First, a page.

” A large oval lawn with an amphitheatre setting in the north of the Park suitable for games, picnics and other leisure activities.
” The London 2012 Garden stretching for half a mile on the Waterworks riverbank between the Aquatics Centre and Olympic Stadium and celebrating centuries of British passion for gardens and plants. It will include picnic lawns, seating and 60,000 plants and 60,000 bulbs from 250 different species.
” A riverside Royal Horticultural Society Great British Garden overlooking the Olympic Stadium, which two amateur gardeners are helping to design after their competition entries won a public vote.
” Two feature gardens with planting designed by the Klassnik Corporation, We Made That and Riitta Ikonen – an art collective based in the Host Boroughs – to represent the industrial heritage of the Olympic Park site.
” Four football fields (2.1 hectares) worth of secure and accessible allotments.
” 3 km of restored and accessible previously neglected rivers, including the original Carpenters Lock restored in a riverside bowl in the centre of the park, connecting the northern and southern areas.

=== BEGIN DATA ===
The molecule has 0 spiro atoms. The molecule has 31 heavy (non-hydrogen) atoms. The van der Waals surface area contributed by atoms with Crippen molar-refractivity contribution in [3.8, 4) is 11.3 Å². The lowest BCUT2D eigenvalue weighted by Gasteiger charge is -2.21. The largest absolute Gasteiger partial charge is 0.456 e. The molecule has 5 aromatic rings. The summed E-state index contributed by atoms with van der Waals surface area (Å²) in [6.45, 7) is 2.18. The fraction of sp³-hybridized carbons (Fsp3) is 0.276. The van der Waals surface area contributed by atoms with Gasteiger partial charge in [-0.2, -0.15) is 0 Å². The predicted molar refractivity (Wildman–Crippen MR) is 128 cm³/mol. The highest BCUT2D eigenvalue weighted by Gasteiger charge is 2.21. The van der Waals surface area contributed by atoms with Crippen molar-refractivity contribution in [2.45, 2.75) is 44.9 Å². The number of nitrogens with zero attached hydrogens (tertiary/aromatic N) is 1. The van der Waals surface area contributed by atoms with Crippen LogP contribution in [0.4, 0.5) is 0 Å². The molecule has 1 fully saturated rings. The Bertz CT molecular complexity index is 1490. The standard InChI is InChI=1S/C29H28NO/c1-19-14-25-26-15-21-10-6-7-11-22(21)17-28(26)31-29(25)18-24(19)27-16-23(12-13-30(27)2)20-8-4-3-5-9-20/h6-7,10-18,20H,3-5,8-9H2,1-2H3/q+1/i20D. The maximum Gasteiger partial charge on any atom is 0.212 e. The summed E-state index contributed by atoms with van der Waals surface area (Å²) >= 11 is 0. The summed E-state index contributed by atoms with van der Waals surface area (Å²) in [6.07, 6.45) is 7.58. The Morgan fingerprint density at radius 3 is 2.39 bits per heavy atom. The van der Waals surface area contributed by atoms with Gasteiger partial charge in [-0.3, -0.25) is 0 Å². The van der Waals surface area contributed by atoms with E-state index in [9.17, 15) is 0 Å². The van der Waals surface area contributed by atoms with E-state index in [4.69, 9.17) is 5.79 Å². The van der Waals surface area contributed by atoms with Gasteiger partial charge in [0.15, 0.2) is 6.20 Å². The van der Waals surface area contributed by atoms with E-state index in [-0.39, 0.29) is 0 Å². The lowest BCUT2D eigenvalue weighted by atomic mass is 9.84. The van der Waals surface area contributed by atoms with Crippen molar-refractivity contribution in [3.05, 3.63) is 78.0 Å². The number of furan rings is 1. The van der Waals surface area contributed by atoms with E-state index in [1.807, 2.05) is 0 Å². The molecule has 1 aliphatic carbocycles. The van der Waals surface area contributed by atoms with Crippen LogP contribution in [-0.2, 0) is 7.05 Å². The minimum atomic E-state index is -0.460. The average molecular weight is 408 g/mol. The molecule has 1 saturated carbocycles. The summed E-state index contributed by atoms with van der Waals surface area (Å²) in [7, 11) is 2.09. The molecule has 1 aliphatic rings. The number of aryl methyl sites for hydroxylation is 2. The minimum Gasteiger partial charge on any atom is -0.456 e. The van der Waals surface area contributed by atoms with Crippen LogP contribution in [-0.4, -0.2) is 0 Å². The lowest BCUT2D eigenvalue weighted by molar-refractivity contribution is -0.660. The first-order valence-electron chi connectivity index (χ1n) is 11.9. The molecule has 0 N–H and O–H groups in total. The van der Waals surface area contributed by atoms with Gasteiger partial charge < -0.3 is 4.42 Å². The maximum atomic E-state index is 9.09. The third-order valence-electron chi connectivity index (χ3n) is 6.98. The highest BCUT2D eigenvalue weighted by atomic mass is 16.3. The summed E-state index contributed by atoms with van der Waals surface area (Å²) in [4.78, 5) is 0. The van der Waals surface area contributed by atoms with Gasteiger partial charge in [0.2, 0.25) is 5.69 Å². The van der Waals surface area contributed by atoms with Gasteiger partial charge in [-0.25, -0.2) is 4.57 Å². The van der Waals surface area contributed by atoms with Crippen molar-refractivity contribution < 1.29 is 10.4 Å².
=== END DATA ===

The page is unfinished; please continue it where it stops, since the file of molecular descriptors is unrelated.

” Wetland bowls and rare wet woodlands already being formed in the north of the Park to create habitat and help manage floodwater, protecting new housing and venues and 5,000 existing homes from a 1:100 year storm. Rain water is captured through porous paving and cleansed through a network of swales, ponds and reedbeds before flowing into the river.
” New habitats for species including: otter; kingfisher; grey heron; bee; house sparrow; bat; song thrush; starling; toadflax brocade moth; lizard; black redstart; flower and fungus beetle; frogs, newts and toads; eel; water vole; slow worm; grass snake; linnet; sand martin; swift; and invertebrates.